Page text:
By Jennifer Hoyt
William & Mary’s Associate Professor Jim Barber set the tone for the University Teaching Project’s (UTP) spring series as the first of several guests in line to support the significance of teaching and learning. On January 30th, over lunch and conversation, a crowd of educators joined the workshop to take full advantage of the opportunity to realize a long-awaited academic goal: to share their experiences with other educators.
“I think the time and space to talk about teaching and learning with other people who find it valuable is an absolute luxury,” shares Barber, a tenured faculty member from the School of Education. He acknowledges, “It’s a rare opportunity that we get to talk about these things and really dig in.”
Barber refers to the fundamentals of course design, specifically that of the COLL curriculum at William & Mary. Yet, he ties the art of instruction and student engagement to all disciplines under the overarching umbrella of integrated learning. Barber points out that the practice of integration in the classroom is essential for students as they move forward on their professional and personal journeys following graduation. “They’re going to have to be able to take information, knowledge, and skills that they’ve learned here at William & Mary and use those in other contexts,” he says.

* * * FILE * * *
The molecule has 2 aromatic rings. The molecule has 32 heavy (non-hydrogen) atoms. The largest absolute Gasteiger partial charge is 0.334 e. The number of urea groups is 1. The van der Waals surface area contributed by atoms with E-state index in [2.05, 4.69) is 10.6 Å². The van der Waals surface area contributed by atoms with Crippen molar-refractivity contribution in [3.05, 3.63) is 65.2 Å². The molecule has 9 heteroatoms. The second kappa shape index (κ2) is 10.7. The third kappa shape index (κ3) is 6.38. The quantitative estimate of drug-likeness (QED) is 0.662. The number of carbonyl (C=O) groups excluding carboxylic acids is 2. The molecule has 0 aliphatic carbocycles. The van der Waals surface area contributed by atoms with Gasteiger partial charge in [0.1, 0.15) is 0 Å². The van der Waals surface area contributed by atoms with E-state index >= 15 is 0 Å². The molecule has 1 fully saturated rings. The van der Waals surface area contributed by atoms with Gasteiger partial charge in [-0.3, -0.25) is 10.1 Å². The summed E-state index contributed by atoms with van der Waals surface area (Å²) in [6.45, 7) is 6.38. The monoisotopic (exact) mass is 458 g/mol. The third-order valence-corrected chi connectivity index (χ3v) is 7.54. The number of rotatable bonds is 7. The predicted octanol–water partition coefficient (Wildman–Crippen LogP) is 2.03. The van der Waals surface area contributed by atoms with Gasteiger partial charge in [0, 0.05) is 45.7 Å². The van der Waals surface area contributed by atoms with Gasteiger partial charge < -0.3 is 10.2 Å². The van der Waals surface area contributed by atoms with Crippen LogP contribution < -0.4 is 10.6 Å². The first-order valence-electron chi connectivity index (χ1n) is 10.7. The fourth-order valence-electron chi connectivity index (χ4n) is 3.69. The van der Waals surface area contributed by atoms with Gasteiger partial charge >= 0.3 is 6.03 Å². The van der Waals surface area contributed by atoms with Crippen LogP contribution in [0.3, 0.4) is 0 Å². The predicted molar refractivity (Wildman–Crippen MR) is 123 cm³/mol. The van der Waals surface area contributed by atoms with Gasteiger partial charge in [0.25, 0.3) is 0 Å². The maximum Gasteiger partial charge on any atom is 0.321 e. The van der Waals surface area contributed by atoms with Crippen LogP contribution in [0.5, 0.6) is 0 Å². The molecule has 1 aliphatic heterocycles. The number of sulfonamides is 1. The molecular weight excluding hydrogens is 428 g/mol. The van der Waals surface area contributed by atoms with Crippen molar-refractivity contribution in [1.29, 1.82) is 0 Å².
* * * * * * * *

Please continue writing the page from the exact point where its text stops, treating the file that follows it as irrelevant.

However, the associate professor also recognizes that faculty at higher education levels never receive the training necessary to actually teach students. “Faculty are learners too,” he shares. Unlike faculty working in the K-12 field, college educators offer expertise in their academic discipline without any previous practice of developing lessons or managing diverse classroom settings, which can make integrated learning more challenging to add to course syllabi.
Barber offers six guidelines, like knowing your audience and establishing a personal connection with student interests, to overcome the obstacles of higher education instruction. And similar to the practice of William & Mary’s COLL curriculum, he encourages those attending to build more time into their course design for student reflection and the sharing of student experiences to strengthen the outcome of teaching and learning. “The COLL curriculum is integrative by nature. It is designed to reach out to different disciplines and to different areas,” Barber explains. “The core of our curriculum at William & Mary is integrative by design.”
As the first UTP workshop wrapped up, Barber was met with feedback from his peers and words of gratitude for his time, particularly from William & Mary Executive Professor and planner of UTP’s spring series Gene Roche. “Jim’s presentation was a really good balance of theory and practice,” Roche reflects. “Even after 35 years of teaching, there were several ideas that were new to me.”
Ben Boone, Associate Director of the Center for Liberal Arts, also shared his appreciation for the workshop. “I’m excited by the fact that Gene has started with Jim because I think that it shows a cross-school collaboration,” he says. “It also shows how COLL curricular stuff bleeds out beyond the COLL curriculum, and I think it shows how we can have this dialogue across positions, not just schools.”